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Iota subscript

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Iota subscript

Postby Bert » Sat Sep 13, 2003 9:03 pm

I learned that a subscripted Iota does not affect pronunciation.<br />Just today I heard ...[face=SPIonic]w|[/face] pronounced as [face=SPIonic]oi[/face].<br />I have always pronounced it as [face=SPIonic]w[/face]. So, what does it mean that it does not affect pronunciation; Is it pronounced like a regular diphthong, or is it pronounced like the Iota is not there at all?<br />Thank you<br />Bert.
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Re:Iota subscript

Postby klewlis » Sat Sep 13, 2003 10:15 pm

I was taught to pronounce it as a regular [face=SPIonic]w[/face]<br /><br />But I wouldn't be surprised if scholars debated it (as they do everything) so maybe it depends on who your teacher is...
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Re:Iota subscript

Postby Clemens » Sun Sep 14, 2003 9:07 am

As far as I know, the reason for writing the [face=SPIonic]i[/face] under the other vowel was that they didn't speak it anymore, but in earlier times they did...:)
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Re:Iota subscript

Postby Ptahhotep » Sun Sep 14, 2003 10:23 am

In written Greek, the Iota Subscript when capitalised looks like this [face=SPIonic]WI[/face] (Iota adscript), and it never makes a diphthong, at least in Classical Greek. So I would pronounce it like a normal [face=SPIonic]w[/face], maybe a bit shorter?
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Re:Iota subscript

Postby annis » Sun Sep 14, 2003 5:11 pm

When reading Epic or archaic poetry I make some effort to pronounce the iota. But the sound of the iota dropped out by about 100BC (started earlier?). So, people stopped writing it. But then grammarians (people whom many a later Greek poet mocks) said "hey! this used to have an iota." So they added the subscriptum tail.<br /><br />It may be correct to pronounce the iota for Attic authors (plays, Plato, etc), but probably is not for Koine.<br />
William S. Annis — http://www.aoidoi.org/http://www.scholiastae.org/
τίς πατέρ' αἰνήσει εἰ μὴ κακοδαίμονες υἱοί;
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Re:Iota subscript

Postby mingshey » Sun Sep 14, 2003 11:31 pm

Since I'm a beginner, I try to pronounce the subscribed iota, for memory's sake. Anyway I'm not interested in koine for now.
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Re:Iota subscript

Postby Nancy » Mon Sep 22, 2003 3:46 am

I am having the same problem. I seem to remember that my teacher Mr,. Smith did pronounce the subscript iota, but very<br />quickly. like agora[i}. But I wouldn't swear to this on a stack of bibles. Ha!Ha!
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Re:Iota subscript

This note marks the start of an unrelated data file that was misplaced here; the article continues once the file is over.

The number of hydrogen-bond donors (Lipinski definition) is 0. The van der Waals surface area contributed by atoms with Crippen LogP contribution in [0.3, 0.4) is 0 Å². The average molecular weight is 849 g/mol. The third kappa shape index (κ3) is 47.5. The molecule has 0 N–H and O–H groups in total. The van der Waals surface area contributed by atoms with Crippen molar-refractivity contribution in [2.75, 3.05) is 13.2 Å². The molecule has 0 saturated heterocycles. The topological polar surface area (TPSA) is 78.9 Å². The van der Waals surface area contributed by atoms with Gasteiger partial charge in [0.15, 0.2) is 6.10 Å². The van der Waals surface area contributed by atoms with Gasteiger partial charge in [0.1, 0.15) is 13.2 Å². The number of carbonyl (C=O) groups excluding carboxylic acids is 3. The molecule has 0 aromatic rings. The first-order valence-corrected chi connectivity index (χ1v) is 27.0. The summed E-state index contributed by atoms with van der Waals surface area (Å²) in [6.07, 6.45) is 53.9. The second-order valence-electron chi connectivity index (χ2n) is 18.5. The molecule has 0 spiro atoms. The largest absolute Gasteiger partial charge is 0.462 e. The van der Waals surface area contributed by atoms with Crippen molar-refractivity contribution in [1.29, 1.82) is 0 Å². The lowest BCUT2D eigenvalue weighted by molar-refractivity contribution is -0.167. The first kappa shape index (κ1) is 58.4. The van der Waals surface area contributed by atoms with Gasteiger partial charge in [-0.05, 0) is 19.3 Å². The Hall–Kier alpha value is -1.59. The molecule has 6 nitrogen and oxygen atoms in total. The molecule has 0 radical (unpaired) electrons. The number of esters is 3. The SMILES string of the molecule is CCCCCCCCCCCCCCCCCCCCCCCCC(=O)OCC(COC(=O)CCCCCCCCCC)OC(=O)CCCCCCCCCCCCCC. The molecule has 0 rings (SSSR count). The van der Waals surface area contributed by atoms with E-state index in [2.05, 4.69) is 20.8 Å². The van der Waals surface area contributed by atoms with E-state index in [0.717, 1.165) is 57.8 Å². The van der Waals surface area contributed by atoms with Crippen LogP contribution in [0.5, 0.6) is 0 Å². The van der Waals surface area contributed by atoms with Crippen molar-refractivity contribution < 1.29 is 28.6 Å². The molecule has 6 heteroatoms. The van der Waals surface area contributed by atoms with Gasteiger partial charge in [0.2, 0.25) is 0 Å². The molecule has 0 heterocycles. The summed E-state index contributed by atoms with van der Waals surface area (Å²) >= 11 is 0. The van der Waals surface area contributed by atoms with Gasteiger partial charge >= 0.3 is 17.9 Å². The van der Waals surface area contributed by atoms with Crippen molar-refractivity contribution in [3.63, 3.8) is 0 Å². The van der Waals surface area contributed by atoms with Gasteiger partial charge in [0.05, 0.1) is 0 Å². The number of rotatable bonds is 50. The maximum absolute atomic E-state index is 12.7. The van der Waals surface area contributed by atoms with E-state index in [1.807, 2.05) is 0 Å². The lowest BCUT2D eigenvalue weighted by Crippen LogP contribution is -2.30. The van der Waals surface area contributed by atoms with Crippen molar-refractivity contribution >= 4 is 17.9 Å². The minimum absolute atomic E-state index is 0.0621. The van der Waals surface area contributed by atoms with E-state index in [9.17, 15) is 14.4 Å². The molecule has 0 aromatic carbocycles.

Postby Emma_85 » Tue Sep 23, 2003 3:27 pm

Well I know my teacher doesn't pronounce it, but then he thinks it's not use trying to pronounce Greek correctly anyway, as we'll never really know how they pronounced it, and as all we're going to do is translate it he doesn't see the point.
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Re:Iota subscript

Postby benissimus » Tue Sep 23, 2003 10:17 pm

Well, just because you're never going to visit Germany or Spain doesn't mean you shouldn't learn pronunciation when you take German or Spanish :-\
flebile nescio quid queritur lyra, flebile lingua murmurat exanimis, respondent flebile ripae
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Re:Iota subscript

Postby mingshey » Wed Sep 24, 2003 12:02 am

Without correct pronunciation, I'd never understand why an acorn says "geometry" when it's grown up. :D
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Re:Iota subscript

Postby Keesa » Wed Sep 24, 2003 12:13 am

HAHAHAHA! ;D Cute! I like it! <br />
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Re:Iota subscript

Postby Bert » Wed Sep 24, 2003 12:17 am

[quote author=mingshey link=board=2;threadid=636;start=0#6640 date=1064361777]<br />Without correct pronunciation, I'd never understand why an acorn says "geometry" when it's grown up. :D<br />[/quote]<br /><br />Your right. I had to say it out loud twice before I knew what you meant. Good one.<br />Bert.
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Re:Iota subscript

Postby Ioannes1985 » Sat Oct 04, 2003 4:13 am

[quote author=Emma_85 link=board=2;threadid=636;start=0#6564 date=1064330838]<br />Well I know my teacher doesn't pronounce it, but then he thinks it's not use trying to pronounce Greek correctly anyway, as we'll never really know how they pronounced it, and as all we're going to do is translate it he doesn't see the point.<br />[/quote]<br /><br />Quite the contrary actually. There is good reason to actually pronounce ancient Greek as well as ancient Latin and correctly at that. Many works of the time were meant to either be heard or read a loud (remember the idea of reading silently did not develop until much later.). <br /><br />If you seriously believe we have little idea of the ancient forms of pronunciation of the Greek (and again, Latin) language, I suggest you do a little research into what we do know, and you might find yourself a little surprised.
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